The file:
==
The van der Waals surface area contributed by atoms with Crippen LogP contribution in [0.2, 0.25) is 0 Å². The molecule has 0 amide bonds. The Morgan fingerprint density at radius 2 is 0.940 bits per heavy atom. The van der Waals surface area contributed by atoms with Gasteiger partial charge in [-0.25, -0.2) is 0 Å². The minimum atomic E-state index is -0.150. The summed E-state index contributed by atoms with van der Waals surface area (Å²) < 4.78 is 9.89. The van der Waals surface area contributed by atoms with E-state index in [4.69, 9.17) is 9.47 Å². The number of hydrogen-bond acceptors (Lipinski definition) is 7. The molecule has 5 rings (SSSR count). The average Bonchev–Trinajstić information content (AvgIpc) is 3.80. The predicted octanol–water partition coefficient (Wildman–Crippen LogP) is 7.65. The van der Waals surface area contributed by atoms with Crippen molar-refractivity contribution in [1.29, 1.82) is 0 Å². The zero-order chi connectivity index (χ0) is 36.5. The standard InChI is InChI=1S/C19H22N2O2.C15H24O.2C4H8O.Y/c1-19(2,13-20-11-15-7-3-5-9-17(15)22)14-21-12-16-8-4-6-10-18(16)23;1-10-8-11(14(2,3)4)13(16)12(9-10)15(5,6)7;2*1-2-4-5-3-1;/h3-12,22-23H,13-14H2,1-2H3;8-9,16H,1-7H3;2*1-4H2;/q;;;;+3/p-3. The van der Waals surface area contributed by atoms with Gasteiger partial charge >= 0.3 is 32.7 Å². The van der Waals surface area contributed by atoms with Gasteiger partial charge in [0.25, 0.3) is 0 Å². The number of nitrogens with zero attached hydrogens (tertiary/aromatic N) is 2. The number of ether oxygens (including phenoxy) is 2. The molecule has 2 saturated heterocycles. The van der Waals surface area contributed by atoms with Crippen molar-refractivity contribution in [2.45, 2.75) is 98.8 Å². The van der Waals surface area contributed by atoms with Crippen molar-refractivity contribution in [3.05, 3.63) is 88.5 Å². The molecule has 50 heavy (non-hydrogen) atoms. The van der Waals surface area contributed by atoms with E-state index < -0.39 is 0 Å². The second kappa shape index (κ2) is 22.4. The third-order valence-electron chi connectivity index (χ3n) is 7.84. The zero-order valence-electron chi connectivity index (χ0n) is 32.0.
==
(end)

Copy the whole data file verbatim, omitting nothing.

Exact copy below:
The van der Waals surface area contributed by atoms with Crippen LogP contribution in [0.2, 0.25) is 0 Å². The molecule has 0 amide bonds. The Morgan fingerprint density at radius 2 is 0.940 bits per heavy atom. The van der Waals surface area contributed by atoms with Gasteiger partial charge in [-0.25, -0.2) is 0 Å². The minimum atomic E-state index is -0.150. The summed E-state index contributed by atoms with van der Waals surface area (Å²) < 4.78 is 9.89. The van der Waals surface area contributed by atoms with E-state index in [4.69, 9.17) is 9.47 Å². The number of hydrogen-bond acceptors (Lipinski definition) is 7. The molecule has 5 rings (SSSR count). The average Bonchev–Trinajstić information content (AvgIpc) is 3.80. The predicted octanol–water partition coefficient (Wildman–Crippen LogP) is 7.65. The van der Waals surface area contributed by atoms with Crippen molar-refractivity contribution in [1.29, 1.82) is 0 Å². The zero-order chi connectivity index (χ0) is 36.5. The standard InChI is InChI=1S/C19H22N2O2.C15H24O.2C4H8O.Y/c1-19(2,13-20-11-15-7-3-5-9-17(15)22)14-21-12-16-8-4-6-10-18(16)23;1-10-8-11(14(2,3)4)13(16)12(9-10)15(5,6)7;2*1-2-4-5-3-1;/h3-12,22-23H,13-14H2,1-2H3;8-9,16H,1-7H3;2*1-4H2;/q;;;;+3/p-3. The van der Waals surface area contributed by atoms with Gasteiger partial charge >= 0.3 is 32.7 Å². The van der Waals surface area contributed by atoms with Gasteiger partial charge in [0.25, 0.3) is 0 Å². The number of nitrogens with zero attached hydrogens (tertiary/aromatic N) is 2. The number of ether oxygens (including phenoxy) is 2. The molecule has 2 saturated heterocycles. The van der Waals surface area contributed by atoms with Crippen molar-refractivity contribution in [2.45, 2.75) is 98.8 Å². The van der Waals surface area contributed by atoms with Crippen molar-refractivity contribution in [3.05, 3.63) is 88.5 Å². The molecule has 50 heavy (non-hydrogen) atoms. The van der Waals surface area contributed by atoms with E-state index < -0.39 is 0 Å². The second kappa shape index (κ2) is 22.4. The third-order valence-electron chi connectivity index (χ3n) is 7.84. The zero-order valence-electron chi connectivity index (χ0n) is 32.0.